What specific things did you do well and what were the results?

We built an awesome product. Every time a customer comes to us with a new use case, they are surprised to hear a feature already exist and it only needs to be enabled. We did that one well.

We are so focused on customer support that one of them decided to put the account executive in his will. We did that one well.

On the other hand, our team struggles to maintain a balance between support and sales. We haven’t invested enough into whitepapers, and we haven’t reached out to as many people that could benefit from DjaoDjin’s product as I would like to. We are still looking for some to join us and really own those efforts.

Anything else you’d like to share?

There is a lot of wisdom out there but very little context around where it comes from. It is important to remember context matters more than anything else when it comes to good advice.

Takeaways from Conversation with Sebastien

Having spent time on both sides of the fence – one foot as a consultant with B2B clients and the other in the indie hacker movement, I got to see some behind the scenes processes and thought patterns.

One thing that constantly sticks out is this idea that products have to be sexy and appeal to the masses. We are constantly bombarded by these shiny apps and sexy tools that solve a minor inconvenience for a lot of people, while the unsexy – the boring tools that power the business world and the people in the trenches are mostly ignored.

In Sebastien’s case, he discovered that first time founders may not be the ideal audience for his product because they simply haven’t had to deal with the problems faced by 2nd time founders.

During our conversation, he also shared an anecdote about a friend who found great success in a robotic solution to inspecting sewage pipes. We joked how there is a lot of money in the shit business and how growing up in the Midwest my family would occasionally need to have our septic tank drained from overflow. The point being here, that while there is ridiculous money to be made in mass-consumer or mass-business applications, very little attention is paid to the stuff right under out feet.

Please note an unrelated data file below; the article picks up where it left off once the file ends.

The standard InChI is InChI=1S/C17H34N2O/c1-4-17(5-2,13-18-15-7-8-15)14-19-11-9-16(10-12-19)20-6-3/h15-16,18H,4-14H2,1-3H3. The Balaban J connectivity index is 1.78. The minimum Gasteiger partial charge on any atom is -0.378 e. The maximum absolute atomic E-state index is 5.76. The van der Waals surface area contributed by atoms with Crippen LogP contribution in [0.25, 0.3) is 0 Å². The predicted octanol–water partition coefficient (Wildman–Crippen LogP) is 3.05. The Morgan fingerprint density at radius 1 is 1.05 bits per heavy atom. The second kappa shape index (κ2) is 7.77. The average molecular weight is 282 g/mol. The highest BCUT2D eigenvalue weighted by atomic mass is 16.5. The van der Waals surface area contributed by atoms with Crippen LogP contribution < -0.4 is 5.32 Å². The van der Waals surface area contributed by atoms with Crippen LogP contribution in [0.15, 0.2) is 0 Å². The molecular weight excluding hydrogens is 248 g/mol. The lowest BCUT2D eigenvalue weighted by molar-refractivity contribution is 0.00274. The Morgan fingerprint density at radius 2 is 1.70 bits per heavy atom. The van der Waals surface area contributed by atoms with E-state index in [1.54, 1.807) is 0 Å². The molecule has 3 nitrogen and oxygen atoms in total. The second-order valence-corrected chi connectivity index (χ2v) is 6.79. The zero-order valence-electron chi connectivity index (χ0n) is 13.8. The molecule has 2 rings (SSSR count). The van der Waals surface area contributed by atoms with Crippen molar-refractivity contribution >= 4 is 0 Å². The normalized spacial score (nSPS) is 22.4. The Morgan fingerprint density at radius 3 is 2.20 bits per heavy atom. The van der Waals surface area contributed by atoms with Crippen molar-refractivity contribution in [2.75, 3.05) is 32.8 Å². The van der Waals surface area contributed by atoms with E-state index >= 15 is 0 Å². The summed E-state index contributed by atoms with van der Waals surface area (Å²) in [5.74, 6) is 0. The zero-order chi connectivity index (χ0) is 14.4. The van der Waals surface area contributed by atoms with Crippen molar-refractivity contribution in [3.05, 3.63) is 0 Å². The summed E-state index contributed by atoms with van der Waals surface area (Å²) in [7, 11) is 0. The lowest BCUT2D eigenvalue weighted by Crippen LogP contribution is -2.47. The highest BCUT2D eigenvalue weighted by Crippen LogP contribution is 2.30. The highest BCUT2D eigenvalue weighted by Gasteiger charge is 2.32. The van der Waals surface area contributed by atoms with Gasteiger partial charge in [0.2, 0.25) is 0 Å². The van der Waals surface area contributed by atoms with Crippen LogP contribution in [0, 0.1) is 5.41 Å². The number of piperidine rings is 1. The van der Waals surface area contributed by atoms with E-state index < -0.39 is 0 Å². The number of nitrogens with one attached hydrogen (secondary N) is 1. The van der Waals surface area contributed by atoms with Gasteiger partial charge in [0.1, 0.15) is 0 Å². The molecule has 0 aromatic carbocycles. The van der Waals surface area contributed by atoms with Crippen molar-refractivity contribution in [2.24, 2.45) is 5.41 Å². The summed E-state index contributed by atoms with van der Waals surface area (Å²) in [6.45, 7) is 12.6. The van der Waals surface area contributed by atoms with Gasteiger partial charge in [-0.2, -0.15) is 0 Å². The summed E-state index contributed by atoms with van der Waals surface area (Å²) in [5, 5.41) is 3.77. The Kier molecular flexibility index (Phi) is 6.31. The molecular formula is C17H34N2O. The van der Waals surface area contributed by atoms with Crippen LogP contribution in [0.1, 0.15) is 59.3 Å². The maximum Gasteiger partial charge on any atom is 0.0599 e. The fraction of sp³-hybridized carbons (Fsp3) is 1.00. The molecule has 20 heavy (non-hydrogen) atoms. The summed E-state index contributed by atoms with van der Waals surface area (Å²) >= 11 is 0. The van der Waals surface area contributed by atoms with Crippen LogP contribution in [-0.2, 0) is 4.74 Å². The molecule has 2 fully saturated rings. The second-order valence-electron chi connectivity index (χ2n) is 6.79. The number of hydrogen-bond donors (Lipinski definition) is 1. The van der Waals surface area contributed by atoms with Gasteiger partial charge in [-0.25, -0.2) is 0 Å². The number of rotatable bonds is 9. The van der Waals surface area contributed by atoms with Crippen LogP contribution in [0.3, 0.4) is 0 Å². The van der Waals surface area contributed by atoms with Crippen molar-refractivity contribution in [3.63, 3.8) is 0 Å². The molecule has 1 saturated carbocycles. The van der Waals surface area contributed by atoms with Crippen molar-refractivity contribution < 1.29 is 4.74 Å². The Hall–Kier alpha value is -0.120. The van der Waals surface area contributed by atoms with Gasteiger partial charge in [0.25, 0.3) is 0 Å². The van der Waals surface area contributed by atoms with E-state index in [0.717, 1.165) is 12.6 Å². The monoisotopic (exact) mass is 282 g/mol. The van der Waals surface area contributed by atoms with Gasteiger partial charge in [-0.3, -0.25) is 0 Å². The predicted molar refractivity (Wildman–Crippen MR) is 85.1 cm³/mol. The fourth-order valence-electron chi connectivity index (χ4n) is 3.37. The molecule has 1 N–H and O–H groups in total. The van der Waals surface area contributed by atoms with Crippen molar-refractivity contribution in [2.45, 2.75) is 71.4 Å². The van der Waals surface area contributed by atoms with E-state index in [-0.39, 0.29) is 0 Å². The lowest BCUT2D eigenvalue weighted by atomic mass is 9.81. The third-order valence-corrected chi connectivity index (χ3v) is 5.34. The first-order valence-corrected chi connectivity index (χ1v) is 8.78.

Visit DjaoDjin for more information about the product. You can also contact Sebastien directly.

Here is my recap of takeaways that I personally found useful and that you may benefit from:

  • If you are a consultant or contracting developer who is constantly coding the same thing or some super expensive custom solution for your clients, there might be an opportunity to productize your work and sell it to similar clientele. For clients, it’s a win-win: less money spent on custom solutions, more confidence in ongoing support (hint, hint!).
  • In a B2B environment, connections and referrals can play a large part in your company’s growth. Sebastien mentioned that he frequently attends Meetups and various conferences to connect with people. On multiple occasions customers came via a referral from people he met (both customer and non-customer). This is especially true when you are trying to sell to other developers who frequent tech conferences and hang out in the same circles.
  • You don’t need a sexy product used by millions of people. There is a ton of money in B2B (people are in the mindset of paying other vendors money to solve their problems) so that’s a great place to start!
  • You can start with just a few marketing channels. In Sebastien’s case it was networking and having previous relationships with clients. He also pointed out that they made effort on the content marketing front, but the growth from those seeds took time to kick in. Lesson being: Start your content marketing earlier than you think is needed (if you can devote resources to it).
  • Open sourcing is a great way to attract visitors if your project solves a pain point experienced by other developers or people in the capacity of making a decision based on a technology.
  • You can go a long way just within your local network and sphere – at least far enough to gain confidence and to start other marketing initiatives.
  • When you price based on value provided, the possibility for scaling a single account is theoretically infinite. This is a point that Clay Collins makes often when he talks about cohort analyses and negative churn. This means that every account can in theory expand their usage and continue to grow your revenue without having to put more meat in the grinder. 🥩Growth does not have to rely solely on new customers!

Here are some questions to get you thinking about ideas, products and growth:

  • Am I providing a recurring solution to my clients and can I productize it?
  • If I am my own audience (eg. developer to developer), what kind of marketing would I respond to?
  • Am I making the most of my local network (meetups, conferences, just getting to know people face to face)?
  • Is my product priced on value and scale, thus not limited by a price ceiling, or am I using some other metric that quickly reaches a cap?
  • Can my existing product benefit from open sourcing it? (an extra marketing channel)
  • Am I taking the steps now to lay the foundation for inbound marketing? (e.g. creating technical guides, sharing resources such as books, e-books, whitepapers (B2B), etc…)


Add Yours →

Leave a Reply